Sunday, July 30, 2017

Dreaming of France -- Uncorked

Thank you for joining this weekly meme. Grab a copy of the photo above and link back to An Accidental Blog. Share with the rest of us your passion for France. Did you read a good book set in France? See a movie? Take a photo in France? Have an adventure? Eat a fabulous meal or even just a pastry? Or if you're in France now, go ahead and lord it over the rest of us. We can take it.
In the midst of my moving preparation, I found the time to read a relatively short memoir about a Canadian man who moved to Saint Paul de Vence to work in IT. The book is called Uncorked: My Year in Provence Studying Pétanque , Discovering Chagall, Drinking Pastis, and Mangling French.  He tells the story of how he fell in love with game of  pétanque and convinced a local man to teach him to play in the dark of night. Eventually, the man embraced him as a partner, and he became one of the locals playing pétanque by the cafe and ignoring tourists.
This was an entertaining book because it addressed a topic that is oftentimes touched upon in books but rarely focused on. Of course, the game wasn't the entire point. The game helped him integrate into the village. And since we are planning to move to France, we always wonder how we'll worm our way into local life. Earl pictures himself sitting on a bench watching pétanque and eventually being allowed to play with the other old men in the village. I think I'd better get him a coach.
Here's the beginning of Chapter 1:
The French word bisou  is used to describe the charming manner in which the French greet one another with a ceremonial kiss on both cheeks. This act should not be mistaken for a sign of real affection or even friendship but rather as a refreshingly warm way of saying hello or goodbye.
As tourists in France, we foreigners have all been witness to these tiny gifts, but rarely do we gain admittance into the tightknit club of the 60 million or so people who exchange them.... Receiving and delivering countless bisous during my year in the magical Cote d'Azur village of Saint-Paul de Vence made me feel a sense of "limited belonging," but when my neighbor, friend, and, most importantly, pétanque coach, Hubert bid me farewell by initiating a bisou, after my last match and last pastis as a local, it gave me pause to reflect on how close I had become to this part of the world, its people, its culture, and the game I fell in love with the minute I first laid eyes on it: pétanque!

 I loaned the book to Earl on Kindle so he can read it too. Hope it doesn't make him fear playing pétanque in France. It's mean to encourage him.
How about you? Have you ever played pétanque or boules as it is called in other parts of France? What about receiving or giving a bisou? Have you experienced that?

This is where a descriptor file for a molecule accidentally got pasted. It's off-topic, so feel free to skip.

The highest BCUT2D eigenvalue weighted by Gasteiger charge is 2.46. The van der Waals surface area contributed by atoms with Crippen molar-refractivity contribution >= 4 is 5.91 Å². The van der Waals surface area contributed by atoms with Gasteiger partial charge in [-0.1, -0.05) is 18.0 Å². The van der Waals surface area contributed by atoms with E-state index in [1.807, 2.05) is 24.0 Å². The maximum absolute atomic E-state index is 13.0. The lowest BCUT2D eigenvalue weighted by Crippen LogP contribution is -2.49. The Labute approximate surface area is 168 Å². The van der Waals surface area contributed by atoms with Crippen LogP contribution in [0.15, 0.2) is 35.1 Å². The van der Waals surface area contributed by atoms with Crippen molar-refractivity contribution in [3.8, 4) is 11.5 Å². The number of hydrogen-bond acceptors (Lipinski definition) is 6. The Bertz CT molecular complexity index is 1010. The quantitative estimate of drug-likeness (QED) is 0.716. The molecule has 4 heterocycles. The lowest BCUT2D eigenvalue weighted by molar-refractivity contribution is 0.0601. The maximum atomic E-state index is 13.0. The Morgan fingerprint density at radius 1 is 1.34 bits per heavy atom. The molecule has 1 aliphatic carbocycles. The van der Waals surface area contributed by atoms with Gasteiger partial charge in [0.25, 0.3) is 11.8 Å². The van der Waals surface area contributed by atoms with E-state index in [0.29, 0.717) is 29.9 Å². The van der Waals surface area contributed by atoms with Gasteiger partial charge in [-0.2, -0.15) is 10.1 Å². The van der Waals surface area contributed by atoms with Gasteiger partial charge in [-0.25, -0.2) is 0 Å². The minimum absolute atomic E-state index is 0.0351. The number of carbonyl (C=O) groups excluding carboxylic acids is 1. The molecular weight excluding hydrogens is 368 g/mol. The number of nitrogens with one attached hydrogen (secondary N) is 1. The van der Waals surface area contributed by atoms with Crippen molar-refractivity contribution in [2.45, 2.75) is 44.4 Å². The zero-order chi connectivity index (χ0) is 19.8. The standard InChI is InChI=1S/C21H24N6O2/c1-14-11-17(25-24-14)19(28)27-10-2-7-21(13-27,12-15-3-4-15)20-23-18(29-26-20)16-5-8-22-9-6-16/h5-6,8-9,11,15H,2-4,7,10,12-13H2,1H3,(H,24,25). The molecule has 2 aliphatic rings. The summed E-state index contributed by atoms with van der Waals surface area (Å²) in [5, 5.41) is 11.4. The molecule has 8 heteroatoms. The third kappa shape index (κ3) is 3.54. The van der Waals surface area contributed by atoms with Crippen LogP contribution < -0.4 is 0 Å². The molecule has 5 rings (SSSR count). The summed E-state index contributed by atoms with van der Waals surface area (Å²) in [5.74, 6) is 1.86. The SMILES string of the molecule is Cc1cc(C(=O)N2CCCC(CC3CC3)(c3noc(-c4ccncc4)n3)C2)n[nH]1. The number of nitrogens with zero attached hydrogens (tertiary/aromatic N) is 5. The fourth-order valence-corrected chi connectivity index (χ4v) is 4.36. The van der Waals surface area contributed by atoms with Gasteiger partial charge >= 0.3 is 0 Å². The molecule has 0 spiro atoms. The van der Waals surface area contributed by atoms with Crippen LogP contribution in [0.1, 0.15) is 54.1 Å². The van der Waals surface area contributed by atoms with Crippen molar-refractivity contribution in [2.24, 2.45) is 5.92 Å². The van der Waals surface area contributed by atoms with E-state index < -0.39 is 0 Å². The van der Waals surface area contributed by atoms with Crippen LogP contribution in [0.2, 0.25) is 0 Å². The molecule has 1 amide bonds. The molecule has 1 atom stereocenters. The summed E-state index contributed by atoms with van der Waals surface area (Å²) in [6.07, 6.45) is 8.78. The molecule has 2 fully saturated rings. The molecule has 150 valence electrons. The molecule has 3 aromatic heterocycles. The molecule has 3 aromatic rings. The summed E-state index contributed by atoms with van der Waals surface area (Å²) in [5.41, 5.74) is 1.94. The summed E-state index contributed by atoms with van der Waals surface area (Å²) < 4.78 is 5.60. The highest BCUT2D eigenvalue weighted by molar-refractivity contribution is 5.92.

I'd love it if you shared your experience. 
Thanks so much for playing along with Dreaming of France. Please leave your link below and visit each other's blogs to share your love for France.


Emma at Words And Peace / France Book Tours said...

neat! I love 'jouer aux boules'. I saw recently a championship online, it was so good! By the way, pétanque is the official name. But the familiar name is 'les boules', it's nothing to do with regions. Basically like the official name of this other sport is "table tennis", but the familiar way to call it is ping-pong

Sim Carter said...

We watched the 'old' men playing petanque in Cagnes sur Mer at a small court by the sea. One woman sat watching. Actually she was reading, but she was there!

In Frejus, we saw a larger area with several courts.There was also a billboard announcing an upcoming tournament with pictures of hundreds of people cheering from stadium seats! I knew petanque (I'm still confused over petanque vs boules) was popular, had no idea it was THAT popular though.

Here's my Dreaming of France post

Philippe F. said...

Bonjour Paulita ! Quand vous vivrez dans votre village d' Occitanie ( Uzès ? ), ce sera très facile, pour Earl et vous, de jouer une partie de pétanque : allez sur un terrain de pétanque ( il y en a un c' est sûr ! ) et amenez vos boules de pétanque. Si vous voyez des joueurs , demandez - leurs ( dites " Bonjour " bien sûr ) si ils voudraient " faire une partie " avec vous 2 dès qu' ils auront terminé leur match. Vous pouvez aussi " jouer aux boules " l' un contre l' autre ( 3 boules chacun )si il n' y a personne.// Hello Paulita! When you are settled in your village of Occitanie (Uzès why not ? )it will be very easy , for Earl and you,to play a game of pétanque: go to a pétanque ground ( there is one for sure! ) and bring your pétanque bowls. If there are some players on the ground, ask if ( after saying " bonjour " of course )they would like to play a pétanque game with you two as soon as they finish. If there are no players on the ground, you could play a game one on one ( 3 bowls each in this case ). Don' t be afraid to talk to pétanque players, anybody can play on the ground, it's not a serious game,just for fun and it is free.I wish you the better for your next big move.Un bisou sur les 2 joues pour vous Paulita!

Paulita said...

Francetaste, Interesting. When I learned about the game in French class, we called it boules, but I was under the impression that petanque was a southern France name.
Sim, Yes, we spent some time watching when we were in France too. I'm looking forward to many afternoons at the petanque courts.
Philippe, Thanks for the advice on petanque. I hope we are brave enough to try it, and glad it isn't as serious as the author made it out to be.

Deb Nance at Readerbuzz said...

I love it that you are daring to move to France. Here we others sit, watching you and enjoying the adventure.

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